Save Me

A microcosmic look at France's increasingly multicultural social margins, "Save Me" reps a shift in both theme and style for writer-director Christian Vincent. Grungier if no less carefully wrought than his prior successes "La Discrete" and "La Separation." Gritty, engaging feature could parlay fest attention into limited arthouse exposure in select territories.

A microcosmic look at France’s increasingly multicultural social margins, “Save Me” reps a shift in both theme and style for writer-director Christian Vincent. Grungier if no less carefully wrought than his prior successes “La Discrete” and “La Separation,” bittersweet drama bears a resemblance at first glance to recent Brit-made “Last Resort,” though its story focus is ultimately more diffuse and ensemble-based. Like that Shooting Gallery pickup, gritty but engaging feature could parlay fest attention into limited arthouse exposure in select territories.

First seen grimly trolling the streets of working-class Roubaix for a cab fare, protagonist Mehdi (Roschdy Zem) seems severe, even threatening — we wonder whether he’s a ticking-bomb personality a la the most famous screen “Taxi Driver.” But eventually this stony reserve is revealed as a natural guard against disappointment and rejection.

For lack of a paying fare, he picks up the vivacious, rather dizzy Agatha (Rona Hartner), who hasn’t a penny to her name. She’s traveled by hook and crook all the way from Romania, hoping to surprise the local surgeon with whom she’d had a torrid affair a year before, when he was on a visiting medical team. But doc’s flustered reception suggests he took their interlude far less seriously than she did.

Mehdi finds her temporary shelter in an under-construction home and soon takes a tentative romantic interest. But he’s also secretly involved with tart-mouthed single mom Cecile (Karole Rocher), whose volatile boyfriend, Marc (Pierre Berriau), is his friend as well. Cecile is frankly considering calling it quits with Marc, and she clearly views Mehdi as the better long-term choice.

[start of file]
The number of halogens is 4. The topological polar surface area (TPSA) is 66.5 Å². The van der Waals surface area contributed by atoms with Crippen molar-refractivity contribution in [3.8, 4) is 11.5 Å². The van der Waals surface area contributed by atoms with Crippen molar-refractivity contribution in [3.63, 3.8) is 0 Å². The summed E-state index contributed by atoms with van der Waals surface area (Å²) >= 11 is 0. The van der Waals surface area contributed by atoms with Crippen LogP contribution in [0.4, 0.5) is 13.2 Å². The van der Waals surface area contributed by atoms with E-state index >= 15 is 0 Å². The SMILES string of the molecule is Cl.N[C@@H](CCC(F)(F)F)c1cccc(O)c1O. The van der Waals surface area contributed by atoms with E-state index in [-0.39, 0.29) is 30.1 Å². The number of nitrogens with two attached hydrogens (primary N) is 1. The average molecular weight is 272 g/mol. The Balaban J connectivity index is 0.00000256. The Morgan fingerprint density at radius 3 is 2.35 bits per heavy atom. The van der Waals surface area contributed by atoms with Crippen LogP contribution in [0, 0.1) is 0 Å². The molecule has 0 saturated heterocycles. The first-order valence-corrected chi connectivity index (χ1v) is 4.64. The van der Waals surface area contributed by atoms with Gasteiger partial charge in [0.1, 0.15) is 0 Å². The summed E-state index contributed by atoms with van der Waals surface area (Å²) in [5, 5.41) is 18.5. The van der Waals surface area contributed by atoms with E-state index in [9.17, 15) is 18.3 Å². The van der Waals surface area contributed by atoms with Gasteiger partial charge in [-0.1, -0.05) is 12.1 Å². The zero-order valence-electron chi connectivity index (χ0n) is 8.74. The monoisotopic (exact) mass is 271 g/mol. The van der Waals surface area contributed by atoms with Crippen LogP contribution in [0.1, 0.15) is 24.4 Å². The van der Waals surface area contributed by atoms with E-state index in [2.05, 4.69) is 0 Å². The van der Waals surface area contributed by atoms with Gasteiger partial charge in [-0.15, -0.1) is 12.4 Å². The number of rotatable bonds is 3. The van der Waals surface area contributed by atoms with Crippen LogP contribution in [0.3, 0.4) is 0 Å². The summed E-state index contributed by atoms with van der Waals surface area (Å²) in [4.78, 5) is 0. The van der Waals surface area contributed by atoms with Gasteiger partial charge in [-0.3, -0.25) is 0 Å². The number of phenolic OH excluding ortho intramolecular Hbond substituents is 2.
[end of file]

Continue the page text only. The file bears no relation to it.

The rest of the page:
Depressed local economy has little room for illegal immigrants like Agatha, first-generation Algerian-parented natives like Mehdi and his elder brother, Willy, or even its full-blooded Gallic lower classes. The sense of stagnation and thinly veiled prejudice is palpable. Yet this ad hoc community of the working poor and disenfranchised does take care of its own, the film shows.

Nonetheless, a quiet sense of foreboding builds steadily. Hoping to leave Roubaix and start anew with Agatha, Mehdi reluctantly takes a position with a collection agency. Meanwhile, Marc has quit his job and has been thrown out by Cecile. When Willy tries to force Marc’s back pay out of the sleazy employer, violence ensues.

Without offering any simple solutions, pic admirably shows diverse individuals united in making the best of bleak prospects. Choices available aren’t easy or attractive — either deal with a dead-water status quo or leave familiar turf for uncertain though hopefully better times elsewhere — but each decision is honorable on its own terms.

“Save Me” might easily have been staged as a noirish, moody suspenser, or emphasized the labor-exploitation angle to update “Germinal’s” protest polemicism. Instead, it opts for quasi-verite naturalism that reveals character, and narrative direction, in low-key, nonjudgmental fragments. Script may seem borderline aimless at times, but by midpoint it’s sneakily earned considerable involvement, to moving final results.

Cast is utterly credible, with the sternly handsome Zem providing pic’s quiet, magnetic center. Lensing deploys the now-voguish handheld, grainy, natural-lighting style to solid effect, while Francine Sandberg’s editing is likewise deceptively artless yet astute. Nifty score mixes hip-hop break beats with ethereal vibes and Gallic accordion.

Save Me


  • Production: A Flach Pyramide Intl., France Info and Pyramide Distribution presentation of an AGAT Films and Cie Prods. in association with France 3 Cinema and Le C.R.R.A.V. Produced by Alain Guesnier. Executive producer, Fabienne Vonier. Directed by Christian Vincent. Screenplay, Ricardo Montserrat, Vincent, adapted from the novel "Ne Crie Pas" by Roseback & Ricardo Montserrat.
  • Crew: Camera (color), Helene Louvart; editor, Francine Sandberg; music, Philippe Cohen-Solal and the Herbaliser; production designer, Thomas Peckre; costumes, Catherine Boissontier; sound, Bernard Le Roux; sound designer, Olivier Mauvezin; assistant director, Jacques Royer; casting, Frederique Moidan, Jacqueline Wawrzyniak. Reviewed at San Francisco Film Festival, April 25, 2001. Running time: 97 MIN.
  • With: <B>With:</B> Roschdy Zem, Rona Hartner, Karole Rocher, Jean-Roger Milo, Olivier Gourmet, Philippe Nahon, Pierre Berriau, Philippe Fretun, Bernard Vissille, Pierre Louis-Calixte, Claudio Cherguia.
  • Music By: